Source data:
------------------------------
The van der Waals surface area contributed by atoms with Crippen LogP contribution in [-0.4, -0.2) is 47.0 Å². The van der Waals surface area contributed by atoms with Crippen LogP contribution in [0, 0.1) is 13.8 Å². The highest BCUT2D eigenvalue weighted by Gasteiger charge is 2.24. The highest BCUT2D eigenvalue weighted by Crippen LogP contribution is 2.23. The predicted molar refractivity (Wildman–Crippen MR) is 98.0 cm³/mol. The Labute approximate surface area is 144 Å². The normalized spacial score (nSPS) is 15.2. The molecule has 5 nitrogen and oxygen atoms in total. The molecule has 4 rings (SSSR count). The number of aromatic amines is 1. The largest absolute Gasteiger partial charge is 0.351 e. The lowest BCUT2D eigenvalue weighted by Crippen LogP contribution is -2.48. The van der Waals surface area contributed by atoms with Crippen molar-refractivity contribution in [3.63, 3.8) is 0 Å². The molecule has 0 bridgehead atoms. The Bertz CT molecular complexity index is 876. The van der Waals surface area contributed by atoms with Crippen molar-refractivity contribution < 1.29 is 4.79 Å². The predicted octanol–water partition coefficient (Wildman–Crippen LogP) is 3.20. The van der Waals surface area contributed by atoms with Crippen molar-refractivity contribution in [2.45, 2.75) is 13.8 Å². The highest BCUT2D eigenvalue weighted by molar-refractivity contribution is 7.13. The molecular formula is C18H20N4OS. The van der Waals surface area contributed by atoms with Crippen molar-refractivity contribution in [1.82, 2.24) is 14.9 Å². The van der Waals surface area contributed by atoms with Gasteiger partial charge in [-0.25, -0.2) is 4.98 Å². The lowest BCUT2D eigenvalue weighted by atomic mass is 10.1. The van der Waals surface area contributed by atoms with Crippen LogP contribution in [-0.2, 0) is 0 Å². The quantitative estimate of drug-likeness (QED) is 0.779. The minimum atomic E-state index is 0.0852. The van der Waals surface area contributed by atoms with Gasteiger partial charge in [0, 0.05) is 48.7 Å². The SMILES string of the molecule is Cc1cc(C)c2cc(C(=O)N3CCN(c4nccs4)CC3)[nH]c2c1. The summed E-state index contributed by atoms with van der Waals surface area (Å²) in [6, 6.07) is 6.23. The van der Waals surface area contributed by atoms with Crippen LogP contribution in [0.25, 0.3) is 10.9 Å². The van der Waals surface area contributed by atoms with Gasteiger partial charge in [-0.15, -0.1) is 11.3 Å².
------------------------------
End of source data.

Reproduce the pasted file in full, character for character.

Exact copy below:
The van der Waals surface area contributed by atoms with Crippen LogP contribution in [-0.4, -0.2) is 47.0 Å². The van der Waals surface area contributed by atoms with Crippen LogP contribution in [0, 0.1) is 13.8 Å². The highest BCUT2D eigenvalue weighted by Gasteiger charge is 2.24. The highest BCUT2D eigenvalue weighted by Crippen LogP contribution is 2.23. The predicted molar refractivity (Wildman–Crippen MR) is 98.0 cm³/mol. The Labute approximate surface area is 144 Å². The normalized spacial score (nSPS) is 15.2. The molecule has 5 nitrogen and oxygen atoms in total. The molecule has 4 rings (SSSR count). The number of aromatic amines is 1. The largest absolute Gasteiger partial charge is 0.351 e. The lowest BCUT2D eigenvalue weighted by Crippen LogP contribution is -2.48. The van der Waals surface area contributed by atoms with Crippen molar-refractivity contribution in [3.63, 3.8) is 0 Å². The molecule has 0 bridgehead atoms. The Bertz CT molecular complexity index is 876. The van der Waals surface area contributed by atoms with Crippen molar-refractivity contribution < 1.29 is 4.79 Å². The predicted octanol–water partition coefficient (Wildman–Crippen LogP) is 3.20. The van der Waals surface area contributed by atoms with Crippen molar-refractivity contribution in [2.45, 2.75) is 13.8 Å². The highest BCUT2D eigenvalue weighted by molar-refractivity contribution is 7.13. The molecular formula is C18H20N4OS. The van der Waals surface area contributed by atoms with Crippen molar-refractivity contribution in [1.82, 2.24) is 14.9 Å². The van der Waals surface area contributed by atoms with Gasteiger partial charge in [-0.25, -0.2) is 4.98 Å². The lowest BCUT2D eigenvalue weighted by atomic mass is 10.1. The van der Waals surface area contributed by atoms with Crippen LogP contribution in [-0.2, 0) is 0 Å². The quantitative estimate of drug-likeness (QED) is 0.779. The minimum atomic E-state index is 0.0852. The van der Waals surface area contributed by atoms with Gasteiger partial charge in [0, 0.05) is 48.7 Å². The SMILES string of the molecule is Cc1cc(C)c2cc(C(=O)N3CCN(c4nccs4)CC3)[nH]c2c1. The summed E-state index contributed by atoms with van der Waals surface area (Å²) in [6, 6.07) is 6.23. The van der Waals surface area contributed by atoms with Crippen LogP contribution in [0.25, 0.3) is 10.9 Å². The van der Waals surface area contributed by atoms with Gasteiger partial charge in [-0.15, -0.1) is 11.3 Å².